19 March 2010

What Foreigh Language Should I take in High School?


Every high school in America teaches foreign language classes to students. Most require at least 2 years to a single language to graduate, some even three. The reasoning behind this is that colleges usually require at least 2 years of language for admission. A fourth year of a language is usually optional and depends on how much a student likes it. My recommendation is to take 3 years of a language no matter what.


So then the question arises for high school students: What language should I take? Most schools offer Spanish, French, and Latin. Many more offer classes such as German, Japanese, Russian, or Mandarin. Below I will list the pros and cons of each of the major foreign languages to help students make a better decision.

SPANISH


Almost everyone takes Spanish and for good reason. It is considered the easiest of the romance languages to learn and is practical in America today. Especially for students living in the southwest, Spanish can be very useful. There are times when I wish I signed up for Spanish as opposed to French. The drawback of Spanish is that outside of Latin America and Spain, there really is nowhere else to speak it. For many students, this does not matter, but if you want to actually use your foreign language skills in Europe, Spanish is not a very good choice. For Americans it is great, but Europe, even Africa is full of French and English. Spanish is practical in the U.S.

FRENCH


French is the second most common language in high schools. In recent years its popularity has dropped significantly, around 18% because people are finding less use for it. I personally think that French is very useful and took 4 years of French classes in high school. Countries besides France that speak French are: Belgium, Switzerland, Netherlands, Luxembourg, Canada, Algeria, Tunisia, and many others. Additionally, many great literary works were written originally in French, so if you want to read the original version of Candide, Les Miserables, The Stranger, The Little Prince, or many other novels, French is the way to go. If none of these things interest you, then Spanish is probably the safer way to go, as it is considered an easier language to learn.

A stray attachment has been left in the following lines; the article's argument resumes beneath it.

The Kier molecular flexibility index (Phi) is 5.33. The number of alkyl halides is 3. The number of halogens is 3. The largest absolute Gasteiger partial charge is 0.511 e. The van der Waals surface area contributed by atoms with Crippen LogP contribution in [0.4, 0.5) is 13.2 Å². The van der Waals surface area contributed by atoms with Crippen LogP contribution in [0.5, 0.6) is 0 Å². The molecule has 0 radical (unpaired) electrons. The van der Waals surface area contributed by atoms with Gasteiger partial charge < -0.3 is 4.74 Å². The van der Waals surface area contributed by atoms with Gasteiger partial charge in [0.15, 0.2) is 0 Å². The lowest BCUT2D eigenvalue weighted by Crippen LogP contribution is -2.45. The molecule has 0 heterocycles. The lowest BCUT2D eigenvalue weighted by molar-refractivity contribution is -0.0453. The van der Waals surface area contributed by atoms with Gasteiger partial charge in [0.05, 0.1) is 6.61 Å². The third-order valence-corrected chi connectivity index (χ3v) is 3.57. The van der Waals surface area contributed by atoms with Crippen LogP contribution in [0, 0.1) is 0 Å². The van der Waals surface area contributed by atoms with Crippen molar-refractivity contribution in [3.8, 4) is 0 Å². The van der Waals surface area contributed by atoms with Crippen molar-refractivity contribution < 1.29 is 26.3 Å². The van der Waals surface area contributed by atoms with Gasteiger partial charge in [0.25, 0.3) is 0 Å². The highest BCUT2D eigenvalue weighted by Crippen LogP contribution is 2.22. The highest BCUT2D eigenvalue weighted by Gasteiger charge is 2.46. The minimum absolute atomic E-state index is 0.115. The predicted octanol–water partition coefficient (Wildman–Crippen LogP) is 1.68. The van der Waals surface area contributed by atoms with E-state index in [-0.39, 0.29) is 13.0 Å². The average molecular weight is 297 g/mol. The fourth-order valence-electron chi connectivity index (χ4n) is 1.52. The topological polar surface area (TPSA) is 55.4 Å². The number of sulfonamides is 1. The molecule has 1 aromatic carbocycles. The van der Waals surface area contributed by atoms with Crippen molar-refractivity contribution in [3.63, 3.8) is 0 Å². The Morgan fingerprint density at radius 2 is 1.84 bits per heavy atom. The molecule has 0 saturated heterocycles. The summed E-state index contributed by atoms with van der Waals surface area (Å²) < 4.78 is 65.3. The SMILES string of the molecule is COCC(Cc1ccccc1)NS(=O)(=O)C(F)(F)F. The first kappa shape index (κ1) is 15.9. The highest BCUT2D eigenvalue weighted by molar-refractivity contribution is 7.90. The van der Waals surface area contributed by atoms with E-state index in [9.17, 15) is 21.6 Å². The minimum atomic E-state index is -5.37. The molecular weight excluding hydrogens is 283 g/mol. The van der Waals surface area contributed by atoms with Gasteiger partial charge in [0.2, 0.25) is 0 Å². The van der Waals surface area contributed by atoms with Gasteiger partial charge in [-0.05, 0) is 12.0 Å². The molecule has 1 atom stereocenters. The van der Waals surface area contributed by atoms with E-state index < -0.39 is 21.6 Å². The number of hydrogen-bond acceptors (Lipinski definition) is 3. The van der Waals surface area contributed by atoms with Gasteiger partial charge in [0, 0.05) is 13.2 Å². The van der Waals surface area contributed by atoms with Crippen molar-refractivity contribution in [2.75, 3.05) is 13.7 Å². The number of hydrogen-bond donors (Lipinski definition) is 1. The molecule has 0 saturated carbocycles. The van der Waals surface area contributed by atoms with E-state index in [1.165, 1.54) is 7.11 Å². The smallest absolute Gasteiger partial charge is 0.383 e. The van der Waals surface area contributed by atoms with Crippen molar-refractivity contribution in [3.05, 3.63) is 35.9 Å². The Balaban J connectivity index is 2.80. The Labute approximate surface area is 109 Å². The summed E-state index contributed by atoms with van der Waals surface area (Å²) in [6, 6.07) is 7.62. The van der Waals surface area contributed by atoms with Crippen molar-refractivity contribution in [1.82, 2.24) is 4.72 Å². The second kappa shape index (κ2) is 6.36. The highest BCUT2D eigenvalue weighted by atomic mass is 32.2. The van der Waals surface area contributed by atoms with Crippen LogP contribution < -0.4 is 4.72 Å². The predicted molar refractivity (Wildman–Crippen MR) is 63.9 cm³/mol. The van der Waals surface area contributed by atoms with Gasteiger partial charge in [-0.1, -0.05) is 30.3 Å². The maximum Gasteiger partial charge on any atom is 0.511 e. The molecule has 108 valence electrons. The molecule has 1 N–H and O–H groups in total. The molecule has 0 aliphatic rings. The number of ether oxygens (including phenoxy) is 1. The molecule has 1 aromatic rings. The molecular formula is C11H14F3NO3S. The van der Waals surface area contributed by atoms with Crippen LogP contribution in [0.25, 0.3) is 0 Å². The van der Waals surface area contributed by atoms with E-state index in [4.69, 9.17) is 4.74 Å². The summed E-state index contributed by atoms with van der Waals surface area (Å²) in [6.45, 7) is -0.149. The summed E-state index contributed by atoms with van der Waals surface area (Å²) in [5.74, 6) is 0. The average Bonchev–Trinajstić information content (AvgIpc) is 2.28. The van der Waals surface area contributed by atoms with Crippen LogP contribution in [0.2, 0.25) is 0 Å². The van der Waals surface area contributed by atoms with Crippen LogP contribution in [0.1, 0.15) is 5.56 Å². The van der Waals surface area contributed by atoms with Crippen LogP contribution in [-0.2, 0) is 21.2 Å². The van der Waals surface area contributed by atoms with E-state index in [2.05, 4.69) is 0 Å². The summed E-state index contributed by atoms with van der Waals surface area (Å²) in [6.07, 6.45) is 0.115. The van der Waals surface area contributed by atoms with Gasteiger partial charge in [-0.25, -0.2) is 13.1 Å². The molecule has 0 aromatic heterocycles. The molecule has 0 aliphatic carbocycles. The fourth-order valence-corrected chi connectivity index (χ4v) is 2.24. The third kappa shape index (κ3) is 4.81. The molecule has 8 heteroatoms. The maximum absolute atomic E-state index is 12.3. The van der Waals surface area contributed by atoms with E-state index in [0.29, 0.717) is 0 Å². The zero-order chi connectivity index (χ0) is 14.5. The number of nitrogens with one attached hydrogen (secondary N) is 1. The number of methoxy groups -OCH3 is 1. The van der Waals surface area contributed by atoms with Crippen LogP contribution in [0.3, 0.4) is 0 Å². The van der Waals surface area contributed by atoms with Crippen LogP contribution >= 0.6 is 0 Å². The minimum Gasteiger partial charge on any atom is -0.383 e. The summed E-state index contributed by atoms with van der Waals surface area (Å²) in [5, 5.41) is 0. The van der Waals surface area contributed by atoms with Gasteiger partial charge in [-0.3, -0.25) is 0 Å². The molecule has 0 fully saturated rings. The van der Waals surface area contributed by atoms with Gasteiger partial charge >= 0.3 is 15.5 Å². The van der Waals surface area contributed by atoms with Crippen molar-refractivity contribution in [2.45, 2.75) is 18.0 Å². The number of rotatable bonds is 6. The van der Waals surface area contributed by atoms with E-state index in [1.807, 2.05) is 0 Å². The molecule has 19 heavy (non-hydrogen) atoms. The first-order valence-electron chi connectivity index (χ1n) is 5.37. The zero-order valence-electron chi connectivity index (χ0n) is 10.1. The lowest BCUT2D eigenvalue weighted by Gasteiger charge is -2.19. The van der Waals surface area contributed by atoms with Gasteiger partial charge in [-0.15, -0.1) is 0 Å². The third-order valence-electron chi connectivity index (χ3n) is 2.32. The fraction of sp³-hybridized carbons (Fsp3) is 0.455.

LATIN


I think that Latin is completely useless in this day and age. No one speaks Latin in the world anymore and its other uses are extremely limited. The only advantage of learning Latin that I can think of is that it helps with SAT vocabulary.  Many English words come from Latin, so if a student knows the Latin roots of a word, then he will most likely be able to pick the right choice on the SAT. I would not waste time learning a dead language just to score a few more points on the SAT, but then again I am a practical person. If those few points matter more than learning an actual language, then Latin is the way to go.

OTHER LANGUAGES


Other popular high school languages include Japanese, Russian, German, and Mandarin. Out of these four other language, Mandarin in probably the most useful. For this reason the number of high schools offering Mandarin classes has more than doubled in the last few years. With all of the business in America going to China, it is helpful to understand its native language. Although English is still the business language of the world, China is one of, if not the biggest trading partner America has. Being able to understand Chinese could be of great benefit in the future.


Japanese is interesting to learn because the language is nothing at all like what Americans are used to hearing. Although application is limited, many electronics are made in Japan, so it could be useful. German is just cool to know. Many people look at Germany as a paradigm of Europe, and honestly, the language sounds pretty bad ass. Russian is great to know if you ever plan on traveling/living/working in Eastern Europe. Although the countries in Eastern Europe have their own official languages, everyone understands Russian. This one language will cover about a dozen countries, all within the distance of a single train ride.


There are many different languages that a high school student can take. Spanish, French and Latin are the most common because they are probably the most practical and useful. Spanish is hands down the easiest and best to know in America. French is better to know in Europe. And Latin is really only useful for the SAT. Students should always take a foreign language in high school, because colleges require it, and just to be exposed to a different culture. If you are anything at all like me, I also like to be able to read the instructions to new electronics in French. It makes me feel special.

7 comments:

  1. Latin does indeed have one use in which you may have passed over.